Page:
The World Trade Organization (WTO) is an institution dealing with rules of trade between nations. Its goal is to “ensure that trade flows as smoothly, predictably and freely as possible. [The] result is a more prosperous, peaceful and accountable economic world” (WTO Web site). This result, however, is not universally acknowledged, as evidenced by the growing number of movements against the WTO and globalization, the increasing integration of the world economy. While advocates claim that globalization can bring prosperity to impoverished countries, opponents say it will exacerbate poverty, inequality, and environmental degradation.
China became a member of the WTO in December 2001. While the long-term effects of China’s entry into the global market are yet to be determined, some fear that liberalized trade policies and a greater involvement in the global economy will create more poverty and put much of China’s population at a disadvantage.
Using China as a case study, students will explore the entry of developing countries into the WTO and the effects of globalization. What is the WTO? Who gains and who loses from globalization? Students will focus on two perspectives:
The entry of developing countries into the WTO is hurting those countries.
The entry of developing countries into the WTO is empowering those countries.
Using the Academic Controversy model, students will develop skills in: creating and presenting arguments; researching; collaboration and communication; conflict resolution and consensus-building. Students will be evaluated on participation, use of student organizers, and a culminating project, which will demonstrate their understanding of the content and their mastery of the Academic Controversy process.
Grade Level: 9-12
Longer Version: This lesson can span from one-two weeks. Ideally, two-three days of introduction to Academic Controversy, student research, and position-development should be allowed; one-two days for engaging in the Academic Controversy itself (presentation of positions, open discussion, reversal of positions); and two days for the synthesis of the positions and the preparation of a joint report. If the teacher chooses to extend the lesson by assigning additional case studies to individual students or small groups of students, the lesson could last for a couple of weeks.
Compressed Version: This lesson could also be completed in two-three days. This would include one day for introduction to Academic Controversy, student research, and position-development (with one-two homework assignments to supplement class time); one day for the structured controversy; and one day for the synthesis of the positions and the preparation of a joint report.
- Understand the history, purpose, and impact of the World Trade Organization.
- Explore the pros and cons of globalization, especially in relation to its impact on developing countries.
- Investigate the effects that entry into the WTO is having in China and in other developing countries.
- Understand the following terms and concepts: World Trade Organization (WTO), free trade, liberalized trade, exploitation, developing countries, third world countries, globalization/ anti-globalization, debt relief, global market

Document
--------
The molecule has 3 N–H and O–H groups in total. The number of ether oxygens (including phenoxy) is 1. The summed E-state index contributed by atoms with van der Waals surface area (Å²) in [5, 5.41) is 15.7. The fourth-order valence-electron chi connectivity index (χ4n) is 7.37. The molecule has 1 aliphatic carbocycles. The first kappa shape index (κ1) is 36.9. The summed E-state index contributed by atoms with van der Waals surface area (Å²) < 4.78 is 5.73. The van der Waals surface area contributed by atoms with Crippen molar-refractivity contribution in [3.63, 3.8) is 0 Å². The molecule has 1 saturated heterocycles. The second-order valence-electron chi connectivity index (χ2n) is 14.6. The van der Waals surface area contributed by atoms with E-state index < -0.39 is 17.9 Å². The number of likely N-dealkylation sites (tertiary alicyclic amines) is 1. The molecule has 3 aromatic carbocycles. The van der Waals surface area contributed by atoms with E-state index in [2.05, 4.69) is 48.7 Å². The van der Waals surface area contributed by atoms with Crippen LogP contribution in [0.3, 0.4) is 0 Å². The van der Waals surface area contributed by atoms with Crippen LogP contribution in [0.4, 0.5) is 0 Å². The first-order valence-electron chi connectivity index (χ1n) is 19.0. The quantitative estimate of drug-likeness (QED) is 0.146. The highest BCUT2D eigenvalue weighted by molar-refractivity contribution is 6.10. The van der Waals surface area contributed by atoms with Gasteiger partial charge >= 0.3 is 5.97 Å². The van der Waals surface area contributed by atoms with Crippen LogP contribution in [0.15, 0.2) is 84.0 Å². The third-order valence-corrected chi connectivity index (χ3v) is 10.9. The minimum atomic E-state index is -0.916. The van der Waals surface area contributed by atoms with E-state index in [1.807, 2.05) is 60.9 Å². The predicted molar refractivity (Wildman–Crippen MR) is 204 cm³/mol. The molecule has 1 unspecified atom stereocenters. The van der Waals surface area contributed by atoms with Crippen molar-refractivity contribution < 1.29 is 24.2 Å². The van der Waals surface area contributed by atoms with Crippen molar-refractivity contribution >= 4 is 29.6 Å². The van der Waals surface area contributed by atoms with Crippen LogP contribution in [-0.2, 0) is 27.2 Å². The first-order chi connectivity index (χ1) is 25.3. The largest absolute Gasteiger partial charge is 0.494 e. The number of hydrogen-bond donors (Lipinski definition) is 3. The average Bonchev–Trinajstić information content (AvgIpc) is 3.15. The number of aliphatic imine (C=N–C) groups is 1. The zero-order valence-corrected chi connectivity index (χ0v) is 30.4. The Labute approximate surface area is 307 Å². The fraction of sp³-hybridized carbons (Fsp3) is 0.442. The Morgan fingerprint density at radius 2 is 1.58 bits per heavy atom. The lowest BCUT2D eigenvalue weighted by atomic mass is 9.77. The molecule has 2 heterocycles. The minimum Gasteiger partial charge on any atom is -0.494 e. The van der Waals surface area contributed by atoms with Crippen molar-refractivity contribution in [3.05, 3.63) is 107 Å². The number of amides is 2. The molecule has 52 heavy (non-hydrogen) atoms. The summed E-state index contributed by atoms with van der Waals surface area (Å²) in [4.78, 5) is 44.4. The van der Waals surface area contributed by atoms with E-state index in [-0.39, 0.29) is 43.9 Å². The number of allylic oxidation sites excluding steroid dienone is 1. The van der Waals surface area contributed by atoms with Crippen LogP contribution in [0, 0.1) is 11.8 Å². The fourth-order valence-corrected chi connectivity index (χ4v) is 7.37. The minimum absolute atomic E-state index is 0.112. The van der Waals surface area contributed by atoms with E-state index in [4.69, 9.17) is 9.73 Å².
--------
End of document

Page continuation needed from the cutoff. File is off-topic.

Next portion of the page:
- Develop research, presentation, writing and conflict resolution skills that can be applied to numerous other content areas and case studies.
Historical Understanding Standard 1
Understands and knows how to analyze chronological relationships and patterns. Benchmark: Understands historical continuity and change related to a particular development or theme.
World History Standard 44
Understands the search for community, stability, and peace in an interdependent world. Benchmarks: Understands common arguments of opposition groups in various countries around the world, common solutions they offer, and the position of these ideas with regard to Western economic and strategic interests; Understands how global political change has altered the world economy.
World History Standard 45
Understands major global trends since World War II. Benchmarks: Understands causes of economic imbalances and social inequalities among the world’s peoples and efforts made to close these gaps.
Economics Standard 10
Understands basic concepts about international economics. Benchmarks: Understands that public policies affecting foreign trade impose costs and benefits on different groups of people and that decisions on these policies reflect economic and political interests and forces.
Civics Standard 22
Understands how the world is organized politically into nation-states, how nation-states interact with one another, and issues surrounding U.S. foreign policy. Benchmarks: Understands the idea of the national interest and how it is used as a criterion for shaping American foreign policy; Understands the purposes and functions of major governmental international organizations and major nongovernmental international organizations; Knows some important bilateral and multilateral agreements to which the United States is signatory.
Language Arts Standard 4
Gathers and uses information for research purposes. Benchmarks: Uses appropriate research methodology; Uses a variety of print and electronic sources to gather information for research topics; Synthesizes information from multiple research studies to draw conclusions that go beyond those found in any of the individual studies; Writes research papers.